Thursday, December 24, 2015

Security Controls Document

The VMware Security Hardening Guides contain recommended processes for deploying and operating VMware products in a secure manner given a specified risk profile. You may not need, or may not be able to follow each step of the security hardening guides because of the balance of operational efficiency, cost, risk tolerance, and security requirements. The security hardening practices are recommended by VMware, but equally important is having a security controls document that incorporates VMware best practice recommendations and your specific security policies. It can be an invaluable tool during an audit.

Security has a wide scope that touches every aspect of the datacenter; an important part of security is recognizing the tolerance of risk. To do that, you need to understand the value of the assets you are trying to protect and the cost of protecting that asset.  What is the likelihood of the asset being damaged or compromised? And what does it cost the company if that asset is compromised? A risk analysis provides a cost/benefit understanding of the cost to safeguard an item compared with the expected cost of loss. The security policy should be proportionate to the value of the asset, which may range from innocuous data processing up through a mission critical business process dealing with highly sensitive information. Each of these examples represents a different risk profile, which translates to different security requirements and thus different recommendations in the hardening guide. Securing systems is not an inexpensive endeavor. Even in terms of operations expenses, locking down systems can make internal operation teams far less inefficient on updating systems because of strict security controls. In many cases, a security policy will not be implemented unless the cost of the loss exceeds the security policy itself.

In certain instances, a customer may not require or desire the level of controls outlined in the VMware Security Hardening Guides; but in other cases customers may have stronger controls already implemented due to regulatory compliance.  In the end, you are the one that's best suited to make the decisions on the security posture of your IT assets.

Security Controls Document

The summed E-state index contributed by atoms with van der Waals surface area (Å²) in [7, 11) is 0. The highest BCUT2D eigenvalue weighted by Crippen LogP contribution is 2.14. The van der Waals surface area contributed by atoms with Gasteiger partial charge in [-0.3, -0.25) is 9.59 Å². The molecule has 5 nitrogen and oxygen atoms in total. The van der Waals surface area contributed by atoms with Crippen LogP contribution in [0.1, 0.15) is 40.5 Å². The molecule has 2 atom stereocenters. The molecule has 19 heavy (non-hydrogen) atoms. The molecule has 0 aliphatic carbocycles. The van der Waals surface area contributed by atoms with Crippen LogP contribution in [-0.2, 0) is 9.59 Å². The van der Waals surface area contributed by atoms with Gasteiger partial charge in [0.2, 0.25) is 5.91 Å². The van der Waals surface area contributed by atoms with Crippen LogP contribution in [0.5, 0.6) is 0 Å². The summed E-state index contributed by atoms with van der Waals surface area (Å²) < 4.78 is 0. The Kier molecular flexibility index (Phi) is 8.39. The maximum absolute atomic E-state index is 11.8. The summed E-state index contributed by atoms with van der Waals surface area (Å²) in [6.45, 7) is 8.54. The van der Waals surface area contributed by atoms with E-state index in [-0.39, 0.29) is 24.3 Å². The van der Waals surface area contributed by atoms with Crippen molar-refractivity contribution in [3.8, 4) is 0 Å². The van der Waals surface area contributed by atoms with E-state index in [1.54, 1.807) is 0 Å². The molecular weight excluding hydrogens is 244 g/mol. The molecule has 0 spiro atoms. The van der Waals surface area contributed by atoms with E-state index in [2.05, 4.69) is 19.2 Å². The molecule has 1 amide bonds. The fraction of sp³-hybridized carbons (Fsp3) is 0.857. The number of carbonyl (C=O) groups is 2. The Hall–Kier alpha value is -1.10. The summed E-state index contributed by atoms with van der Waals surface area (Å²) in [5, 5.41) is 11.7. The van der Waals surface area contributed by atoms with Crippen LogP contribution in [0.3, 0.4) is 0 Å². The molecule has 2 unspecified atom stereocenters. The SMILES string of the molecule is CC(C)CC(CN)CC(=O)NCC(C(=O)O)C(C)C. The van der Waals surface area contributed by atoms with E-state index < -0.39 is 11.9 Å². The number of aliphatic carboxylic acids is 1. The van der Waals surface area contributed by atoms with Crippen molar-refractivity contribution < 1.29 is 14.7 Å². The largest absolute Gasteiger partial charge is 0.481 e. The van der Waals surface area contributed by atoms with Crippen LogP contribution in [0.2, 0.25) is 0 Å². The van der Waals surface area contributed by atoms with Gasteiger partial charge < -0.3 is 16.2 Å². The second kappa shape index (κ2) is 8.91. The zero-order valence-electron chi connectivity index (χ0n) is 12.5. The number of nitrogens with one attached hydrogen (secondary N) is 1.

Controls and audit compliance includes the process and mechanisms companies utilize to comply with laws such as Sarbanes Oxley or standards such as COBIT. In general, the larger the company, the more these regulations and practices are going to affect the organization. The trick is effectively implementing security hardening best practices across your organization in the most efficient way possible.

A security controls document provides the specific controls and options that are implemented in your environment. They are the standards that determine how hardware and software products are to be used in your organization. You can have them divided up into different indexes or appendices in the document based on the extent and scope of the security controls document. 

Operation controls may include:
  • Resource protection
  • Hardware controls
  • Software controls
  • Privileged-entity controls
  • Media controls
  • Physical access controls
For our instance, we are going to focus on virtualization; in the sample document we will cover VMware vSphere and VMware View. The document contains tables that describe the security settings that are specific to each category. The sample document is just that, a sample, and not an extensive list of all the controls that you may want to include in your security controls document.

To understand security controls, let’s assess the common risks that we find in the modern datacenter.
  • Physical damage
  • Human error
  • Equipment malfunction
  • Inside and outside attacks
  • Misuse of data
  • Loss of data
  • Application failure
As we can see, these are some of the everyday threats we face when managing a data center. What is a threat? Simply put, it is any event that can cause damage to a system and create loss of confidentiality, integrity or availability. Risk comes in many forms, not all just computer related; not surprisingly the number one risk is human error. Security controls are enacted to mitigate the risk of human error, attacks, and misuse of data and to limit exposure in those events.

But, we also need to determine the overall value of an asset. A hardened security posture for a system that provides little company value and doesn’t impact the rest of the environment may not be cost effective.

Some of the costs we need to take into consideration include:
  • Cost to acquire or develop the asset
  • Cost to maintain and protect the asset
  • Value of the asset to the business
  • Value of intellectual property
  • Productivity that is affected if the asset is unavailable
  • Liability issues if compromised